An Arizona trust is an effective way for a person to provide for others in a manner consistent with his/her wishes long after that person has passed away or even while he/she is still alive.
Types of Trusts
The following are some of the types of trusts commonly used to achieve these and other objectives.
REVOCABLE LIVING TRUST FROM
Includes living will, durable power of attorney, and health care power of attorney.
1) Living Trusts
A living trust is created during the life of the person who makes the trust (settlor). The settlor appoints a person to administer the trust (trustee) and person(s) who will receive the trust principal or income (beneficiaries). A living trust is revocable, meaning it can be changed during the life of the trust settlor, however, at death a living trust becomes irrevocable.
2) Testamentary Trusts
Unlike a living trust, a testamentary trust does not exist during the lifetime of the settlor; rather, it springs into existence upon the death of the settlor. A testamentary trust is by its very nature irrevocable because it is created after the death of the settlor.
3) Totten Trusts (Payable on Death Accounts)
Commonly known as a payable on death account, a Totten trust is simply a bank account for which the settlor has specified a beneficiary who will receive the proceeds of the account upon the settlor’s death. Although Totten trusts generally avoid probate, they do not provide the asset protection that other irrevocable trusts can provide, e.g. testamentary trusts. A Totten trust is revocable up until the death of the settlor and, in Arizona, cannot be revoked by the settlor’s will.
4) Special Needs Trusts
For some people, the purpose for creating a trust is to provide for the welfare of loved-ones with special needs. However, one of the central concerns in creating such a trust is to provide for such a person while not disqualifying that person from eligibility for services provided by the government, e.g. Medicaid or Supplemental Security Income.
In general, a special needs trust can provide education, travel, furniture, furnishings, and even pay some utilities for the trust beneficiary, the person for whom the trust was created. However, a special needs trust may not provide food or housing for the beneficiary, but there are a number of complicated exceptions that can allow housing payments in certain circumstances.
5) Honorary Trusts
In addition to benefiting humans and entities, trusts can also benefit animals and some inanimate object, e.g. graves. For example, a settlor can create a trust to benefit his/her pet to help ensure that the pet will be taken care of if the settlor becomes incapacitated or dies during the life of the pet. Moreover, upon the death of the pet, any assets or funds held in trust will be distributed per instructions in the trust.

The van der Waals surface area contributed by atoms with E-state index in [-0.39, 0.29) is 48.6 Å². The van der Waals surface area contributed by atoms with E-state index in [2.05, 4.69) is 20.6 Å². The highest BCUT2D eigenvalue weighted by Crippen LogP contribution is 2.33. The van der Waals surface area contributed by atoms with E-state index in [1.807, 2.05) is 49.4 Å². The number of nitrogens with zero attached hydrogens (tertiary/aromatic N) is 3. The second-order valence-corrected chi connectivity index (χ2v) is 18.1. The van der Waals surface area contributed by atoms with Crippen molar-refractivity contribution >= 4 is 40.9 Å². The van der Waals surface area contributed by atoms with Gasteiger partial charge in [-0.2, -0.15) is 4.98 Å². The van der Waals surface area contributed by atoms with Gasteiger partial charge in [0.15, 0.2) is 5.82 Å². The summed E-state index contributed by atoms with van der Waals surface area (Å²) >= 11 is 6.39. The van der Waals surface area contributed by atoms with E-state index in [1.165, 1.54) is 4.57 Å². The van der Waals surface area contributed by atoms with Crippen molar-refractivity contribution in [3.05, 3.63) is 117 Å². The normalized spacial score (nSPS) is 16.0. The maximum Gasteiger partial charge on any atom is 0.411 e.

In addition to allowing trust settlors to specify how trust assets should be used to benefit trust beneficiaries, trusts also protect trust assets from the creditors of trust beneficiaries. However, trusts can provide one further level of creditor protection, i.e. protecting a beneficiary’s interest in a trust from creditors via a spendthrift trust provision. However, these protections are not absolute and claims for necessaries, alimony/child support, services or materials that preserve or benefit the beneficiary, or by the United States or any state can be satisfied via trusts with spendthrift provisions.
General Requirements & Limitations
Arizona trust law requires that a trustee take legal title to property to benefit others for a valid purpose. Although the first two parts of the preceding statement are obvious to many, the valid purpose requirement may come as a bit of a surprise. For example, trusts may not have purposes that are contrary to public policy, i.e. they can’t frustrate the goals or norms that society typically tries to facilitate, e.g. domestic tranquility.
Purpose Requirements & Limitations
The two authorized purposes, i.e. private or charitable, for which trusts can exist impose specific requirements about those parties who may be trust beneficiaries.
1) Private Trusts
In most states, trusts for the benefit of non-charitable entities must have an identifiable group of beneficiaries. In Arizona, however, non-charitable trusts without identifiable beneficiaries are valid and the trustee is considered to have a special power of appointment allowing the trustee to specify beneficiaries, as long as the trustee is not a beneficiary.
2) Charitable Trusts
In contrast to private trusts, charitable trusts must not have an identifiable group of beneficiaries; rather, the beneficiaries need be an unidentifiable segment of the public. In addition, the purpose of the trust must be charitable, e.g. science, medicine, or religion.
This brief overview of some important considerations associated with Arizona trusts is by no means comprehensive. Always seek the advice of a competent professional when making important legal decisions.
Douglas K Cook is an Arizona trust lawyer with over 40 years of experience as a practicing attorney. Although Douglas K Cook's office is located in Mesa, Arizona, he represents clients throughout the Phoenix, Arizona Metropolitan area including the following east valley cities: Scottsdale, Paradise Valley, Tempe, Chandler, & Gilbert.
Last Updated on August 2, 2012
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